Col. Hines: I am not familiar with the chart to which you refer.

Senator Stollery: I do not see anything here that tells me how old they are.

Col. Hines: The aircraft is less than 10 years old.

Senator Stollery: That is fine, but it is not on here. I do not see it on there.

Col. Hines: Top left, in the yellow circle, blue dot.

Senator Stollery: Thank you.

Col. Hines: As I indicated earlier, the defence of North America mission is vested in our resources committed to NORAD. In addition to the people that we have working on the NORAD complex in Colorado, this includes the Canadian NORAD Region Headquarters staff in Winnipeg, the fighter squadrons and mobile radar squadrons in Cold Lake and Bagotville, the operations and technical staff conducting surveillance and control operations from North Bay and the contracted radar support in the Arctic. While today's "low threat" environment only warrants an airborne response within an hour of detection, in times of escalating threat, such as the case of Northern Denial last year, we are capable of having fighters airborne within minutes of an alert being sounded.

The national sovereignty mission consists of air missions from the armed defence of North America, at one end of the spectrum, to routine surveillance missions off the coast or in the Arctic. All types of CF aircraft conduct these missions.

With all of these commitments, both routine and in times of tension, and given our footprint across Canada, there is often a misunderstanding of how big our air force is in terms of aircraft fleet sizes. As the media reported earlier this year, we continue to reduce the number of aircraft that we hold, retaining only those fleets that are necessary to support those commitments at home and abroad that I have just described.

Exhibit 3 shows our fleet sizes over the past few years and the projections for the near future. As you will note, we are in the process of eliminating "non-core" fleets and reducing the number of aircraft in our core fleets to the minimum required to conduct operations and meet our commitments. This fleet rationalization will reduce our operating costs and contribute to our ability to recapitalize our core capabilities for the future. In some cases capabilities will be eliminated, while in others we will contract for services previously performed in-house, such as pilot training and the NATO Flying Training in Canada program that I just described.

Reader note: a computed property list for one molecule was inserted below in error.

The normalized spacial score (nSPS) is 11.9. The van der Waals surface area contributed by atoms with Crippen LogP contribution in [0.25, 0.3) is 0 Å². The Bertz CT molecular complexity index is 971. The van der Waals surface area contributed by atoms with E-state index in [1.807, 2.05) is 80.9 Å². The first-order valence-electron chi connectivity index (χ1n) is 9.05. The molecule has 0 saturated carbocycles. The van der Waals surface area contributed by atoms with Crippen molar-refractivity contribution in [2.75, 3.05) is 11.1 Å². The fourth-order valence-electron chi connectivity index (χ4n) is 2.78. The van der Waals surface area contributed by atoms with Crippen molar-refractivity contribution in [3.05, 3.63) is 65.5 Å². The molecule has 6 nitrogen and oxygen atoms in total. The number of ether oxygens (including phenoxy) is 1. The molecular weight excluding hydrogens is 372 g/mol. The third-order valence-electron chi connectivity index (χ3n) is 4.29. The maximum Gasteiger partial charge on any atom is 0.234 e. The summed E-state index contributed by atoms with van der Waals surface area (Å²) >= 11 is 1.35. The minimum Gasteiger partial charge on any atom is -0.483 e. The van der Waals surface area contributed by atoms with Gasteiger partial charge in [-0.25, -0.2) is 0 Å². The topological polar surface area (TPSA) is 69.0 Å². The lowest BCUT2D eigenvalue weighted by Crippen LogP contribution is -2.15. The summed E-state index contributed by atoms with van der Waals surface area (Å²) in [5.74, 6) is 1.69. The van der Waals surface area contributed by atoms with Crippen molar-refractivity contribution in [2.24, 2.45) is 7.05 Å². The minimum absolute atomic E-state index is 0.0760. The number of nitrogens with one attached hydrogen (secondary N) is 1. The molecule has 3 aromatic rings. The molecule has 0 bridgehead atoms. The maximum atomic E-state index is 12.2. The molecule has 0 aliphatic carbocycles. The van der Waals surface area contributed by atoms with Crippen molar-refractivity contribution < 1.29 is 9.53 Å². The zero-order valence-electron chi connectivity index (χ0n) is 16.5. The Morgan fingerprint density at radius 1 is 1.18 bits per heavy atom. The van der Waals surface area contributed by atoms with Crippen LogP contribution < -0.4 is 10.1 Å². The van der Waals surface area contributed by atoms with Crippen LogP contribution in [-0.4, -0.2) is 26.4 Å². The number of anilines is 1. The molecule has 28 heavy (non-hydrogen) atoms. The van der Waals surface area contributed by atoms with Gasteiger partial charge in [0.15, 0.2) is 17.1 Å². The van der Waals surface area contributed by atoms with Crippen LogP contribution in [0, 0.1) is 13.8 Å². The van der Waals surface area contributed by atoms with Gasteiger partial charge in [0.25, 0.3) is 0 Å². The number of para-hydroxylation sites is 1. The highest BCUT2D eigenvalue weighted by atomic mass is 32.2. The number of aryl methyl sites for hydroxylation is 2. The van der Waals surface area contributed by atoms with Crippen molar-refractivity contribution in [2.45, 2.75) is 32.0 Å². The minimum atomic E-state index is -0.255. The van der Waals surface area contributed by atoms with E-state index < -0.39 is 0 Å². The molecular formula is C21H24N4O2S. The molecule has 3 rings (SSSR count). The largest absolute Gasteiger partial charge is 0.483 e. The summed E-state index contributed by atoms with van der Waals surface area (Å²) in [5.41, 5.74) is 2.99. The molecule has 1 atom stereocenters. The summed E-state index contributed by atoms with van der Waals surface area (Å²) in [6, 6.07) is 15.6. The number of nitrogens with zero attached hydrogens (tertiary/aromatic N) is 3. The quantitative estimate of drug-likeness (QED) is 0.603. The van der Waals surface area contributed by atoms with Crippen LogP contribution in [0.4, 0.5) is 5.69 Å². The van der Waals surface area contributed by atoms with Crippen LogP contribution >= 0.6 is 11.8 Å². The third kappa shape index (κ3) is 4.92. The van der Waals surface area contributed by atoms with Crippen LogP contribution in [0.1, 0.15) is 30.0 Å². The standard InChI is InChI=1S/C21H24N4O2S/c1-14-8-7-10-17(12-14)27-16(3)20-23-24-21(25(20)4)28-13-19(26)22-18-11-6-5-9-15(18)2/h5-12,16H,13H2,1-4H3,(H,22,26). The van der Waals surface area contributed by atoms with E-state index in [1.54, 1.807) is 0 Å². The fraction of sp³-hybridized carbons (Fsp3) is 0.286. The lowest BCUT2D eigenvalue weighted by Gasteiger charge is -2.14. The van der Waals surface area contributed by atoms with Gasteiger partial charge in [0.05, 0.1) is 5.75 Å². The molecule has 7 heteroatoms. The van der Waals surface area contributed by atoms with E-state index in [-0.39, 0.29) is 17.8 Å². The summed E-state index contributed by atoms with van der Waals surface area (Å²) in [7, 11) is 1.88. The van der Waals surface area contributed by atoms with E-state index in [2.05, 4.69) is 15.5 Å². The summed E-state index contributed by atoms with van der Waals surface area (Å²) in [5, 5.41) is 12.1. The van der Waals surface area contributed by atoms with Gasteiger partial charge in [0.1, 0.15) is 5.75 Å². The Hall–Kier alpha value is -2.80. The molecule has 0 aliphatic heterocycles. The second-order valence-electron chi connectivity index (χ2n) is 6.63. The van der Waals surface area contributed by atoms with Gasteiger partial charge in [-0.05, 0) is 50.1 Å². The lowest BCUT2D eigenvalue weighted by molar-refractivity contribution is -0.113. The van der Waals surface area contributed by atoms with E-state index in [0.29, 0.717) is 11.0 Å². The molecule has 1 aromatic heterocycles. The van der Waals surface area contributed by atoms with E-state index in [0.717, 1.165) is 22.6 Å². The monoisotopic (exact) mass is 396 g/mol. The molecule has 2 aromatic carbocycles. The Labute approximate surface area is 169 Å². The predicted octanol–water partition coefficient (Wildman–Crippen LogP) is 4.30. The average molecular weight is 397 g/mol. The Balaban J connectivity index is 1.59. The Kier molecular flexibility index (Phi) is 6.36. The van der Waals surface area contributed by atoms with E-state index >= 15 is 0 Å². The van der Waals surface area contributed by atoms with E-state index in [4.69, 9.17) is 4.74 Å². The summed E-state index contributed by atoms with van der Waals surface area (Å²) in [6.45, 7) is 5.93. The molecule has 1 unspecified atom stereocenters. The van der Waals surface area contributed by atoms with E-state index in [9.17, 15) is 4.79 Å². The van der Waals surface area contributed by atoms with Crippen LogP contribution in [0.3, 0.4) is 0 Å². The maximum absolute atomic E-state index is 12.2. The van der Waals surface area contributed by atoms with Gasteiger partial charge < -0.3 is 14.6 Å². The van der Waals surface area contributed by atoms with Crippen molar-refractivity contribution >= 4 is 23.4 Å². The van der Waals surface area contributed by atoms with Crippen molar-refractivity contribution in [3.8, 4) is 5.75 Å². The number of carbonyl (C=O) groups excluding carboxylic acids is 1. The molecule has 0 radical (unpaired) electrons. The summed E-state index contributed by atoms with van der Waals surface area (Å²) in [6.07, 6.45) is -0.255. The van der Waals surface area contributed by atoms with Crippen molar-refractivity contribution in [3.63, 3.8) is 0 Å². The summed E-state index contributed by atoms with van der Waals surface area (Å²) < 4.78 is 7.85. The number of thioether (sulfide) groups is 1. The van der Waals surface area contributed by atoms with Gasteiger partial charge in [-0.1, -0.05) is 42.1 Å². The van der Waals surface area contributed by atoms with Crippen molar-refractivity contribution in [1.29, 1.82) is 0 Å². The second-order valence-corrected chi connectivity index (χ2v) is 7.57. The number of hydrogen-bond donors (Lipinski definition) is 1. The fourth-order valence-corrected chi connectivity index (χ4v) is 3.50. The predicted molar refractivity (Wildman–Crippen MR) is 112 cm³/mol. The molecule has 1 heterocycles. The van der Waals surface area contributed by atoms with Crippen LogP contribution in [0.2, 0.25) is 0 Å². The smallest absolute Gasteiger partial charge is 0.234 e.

On the actual equipment front there is both good news and bad news. The bad news is that many aircraft in our fleets are aging. Some of them will time expire around the 2012-2017 time frame, and if we replace these fleets, or if we replace the capabilities that they represent, it will cost Canadians a great deal of money at a time when there will continue to be other fiscal pressures.

As a force development strategy, we really do not think about replacing just one platform with another platform that looks a lot the same. It might be something quite different that provides us with that same capability that we require. This is the basis of our capability-based planning efforts that were described by Cmdre. McNeil this morning.

On the good news side, from an air force perspective, there is much to be positive about.


First, of course, the government's agreement and approval of the contract to modernize 80 of our CF-18s, which will bring these systems up to world class standards. It is an excellent aircraft today, but we want to maintain it that way. It needs the kind of investment that we have planned over the next five years.


The same is the case for the CP140 Aurora. We have a similar modernization program underway to update the sensors and the communications systems to ensure that this, our only strategic reconnaissance platform, remains capable well into the future. Mobility, as you have heard, is a key factor in our meeting defence commitments worldwide. We have completed the avionics upgrades to the Hercules fleet and are now studying options to include a truly strategic airlift capability for Canada over the next several years.


Search and rescue, as I mentioned earlier, is a major activity assigned to the Air Force. Later this year, we will take delivery of the 15 new Cormorant (CH149) search and rescue helicopters that will replace our aging Labradors. It is a first-class aircraft and there is no doubt that it will serve Canada and Canadians very well.


In the maritime helicopter area, the outlook is also positive. The government's approval of the MHP project last year was welcome news, and we are more confident that, despite the questions that exist out there about the requirements analysis and the acquisition processes, we are embarked on a path that will deliver us an excellent aircraft to replace the Sea King.

In the call letter for this briefing we were asked to identify some of the challenges that we in the air force will face over the next few years. Our challenges are not unlike those that you have already heard from the army and the navy. After a decade of reductions and restructure, and an improving national economy, we are faced with increasing difficulty in recruiting and retaining the people that are the essence of the air force. While much has been made of our shortage of pilots, for example, similar problems exist in the technical occupations, particularly in the information technology field. Simply put, we are losing people in certain areas faster than we can produce them. It is not because of the large degree of unhappiness around the air force, or the CF for that matter, but it has much to do with the fact that there is a tremendous demand out there for the kinds of people that we attract in the first place, and ultimately produce through our training.